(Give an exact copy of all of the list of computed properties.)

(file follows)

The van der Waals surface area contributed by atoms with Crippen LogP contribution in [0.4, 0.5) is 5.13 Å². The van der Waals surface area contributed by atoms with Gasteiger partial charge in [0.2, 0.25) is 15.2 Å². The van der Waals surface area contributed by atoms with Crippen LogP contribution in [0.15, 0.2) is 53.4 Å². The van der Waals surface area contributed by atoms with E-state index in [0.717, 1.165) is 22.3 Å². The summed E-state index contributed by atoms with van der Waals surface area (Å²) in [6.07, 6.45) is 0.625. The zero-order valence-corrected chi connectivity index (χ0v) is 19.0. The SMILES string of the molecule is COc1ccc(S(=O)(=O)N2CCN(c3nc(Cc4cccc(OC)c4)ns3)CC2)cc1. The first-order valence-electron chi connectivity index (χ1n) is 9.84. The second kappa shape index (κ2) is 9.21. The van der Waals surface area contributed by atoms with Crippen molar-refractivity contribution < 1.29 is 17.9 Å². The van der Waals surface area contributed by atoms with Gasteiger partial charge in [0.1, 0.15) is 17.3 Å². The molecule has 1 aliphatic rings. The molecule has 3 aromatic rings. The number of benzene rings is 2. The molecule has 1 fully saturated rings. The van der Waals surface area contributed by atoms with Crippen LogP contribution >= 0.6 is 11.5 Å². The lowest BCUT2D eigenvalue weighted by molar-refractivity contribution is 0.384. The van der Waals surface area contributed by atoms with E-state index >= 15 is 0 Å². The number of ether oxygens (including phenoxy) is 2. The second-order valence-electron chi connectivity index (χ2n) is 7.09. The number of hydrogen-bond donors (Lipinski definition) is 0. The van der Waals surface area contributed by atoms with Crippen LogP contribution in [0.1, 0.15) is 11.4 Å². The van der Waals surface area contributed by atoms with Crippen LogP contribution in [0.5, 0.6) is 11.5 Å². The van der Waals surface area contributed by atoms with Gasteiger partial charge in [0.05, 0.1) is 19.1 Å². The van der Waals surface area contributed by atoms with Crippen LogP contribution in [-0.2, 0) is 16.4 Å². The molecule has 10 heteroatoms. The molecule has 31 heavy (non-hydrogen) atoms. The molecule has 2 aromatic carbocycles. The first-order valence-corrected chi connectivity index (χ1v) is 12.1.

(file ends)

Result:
The van der Waals surface area contributed by atoms with Crippen LogP contribution in [0.4, 0.5) is 5.13 Å². The van der Waals surface area contributed by atoms with Gasteiger partial charge in [0.2, 0.25) is 15.2 Å². The van der Waals surface area contributed by atoms with Crippen LogP contribution in [0.15, 0.2) is 53.4 Å². The van der Waals surface area contributed by atoms with E-state index in [0.717, 1.165) is 22.3 Å². The summed E-state index contributed by atoms with van der Waals surface area (Å²) in [6.07, 6.45) is 0.625. The zero-order valence-corrected chi connectivity index (χ0v) is 19.0. The SMILES string of the molecule is COc1ccc(S(=O)(=O)N2CCN(c3nc(Cc4cccc(OC)c4)ns3)CC2)cc1. The first-order valence-electron chi connectivity index (χ1n) is 9.84. The second kappa shape index (κ2) is 9.21. The van der Waals surface area contributed by atoms with Crippen molar-refractivity contribution < 1.29 is 17.9 Å². The van der Waals surface area contributed by atoms with Gasteiger partial charge in [0.1, 0.15) is 17.3 Å². The molecule has 1 aliphatic rings. The molecule has 3 aromatic rings. The number of benzene rings is 2. The molecule has 1 fully saturated rings. The van der Waals surface area contributed by atoms with Crippen LogP contribution >= 0.6 is 11.5 Å². The lowest BCUT2D eigenvalue weighted by molar-refractivity contribution is 0.384. The van der Waals surface area contributed by atoms with E-state index >= 15 is 0 Å². The number of ether oxygens (including phenoxy) is 2. The second-order valence-electron chi connectivity index (χ2n) is 7.09. The number of hydrogen-bond donors (Lipinski definition) is 0. The van der Waals surface area contributed by atoms with Crippen LogP contribution in [0.1, 0.15) is 11.4 Å². The van der Waals surface area contributed by atoms with Crippen LogP contribution in [0.5, 0.6) is 11.5 Å². The van der Waals surface area contributed by atoms with Gasteiger partial charge in [0.05, 0.1) is 19.1 Å². The van der Waals surface area contributed by atoms with Crippen LogP contribution in [-0.2, 0) is 16.4 Å². The molecule has 10 heteroatoms. The molecule has 31 heavy (non-hydrogen) atoms. The molecule has 2 aromatic carbocycles. The first-order valence-corrected chi connectivity index (χ1v) is 12.1.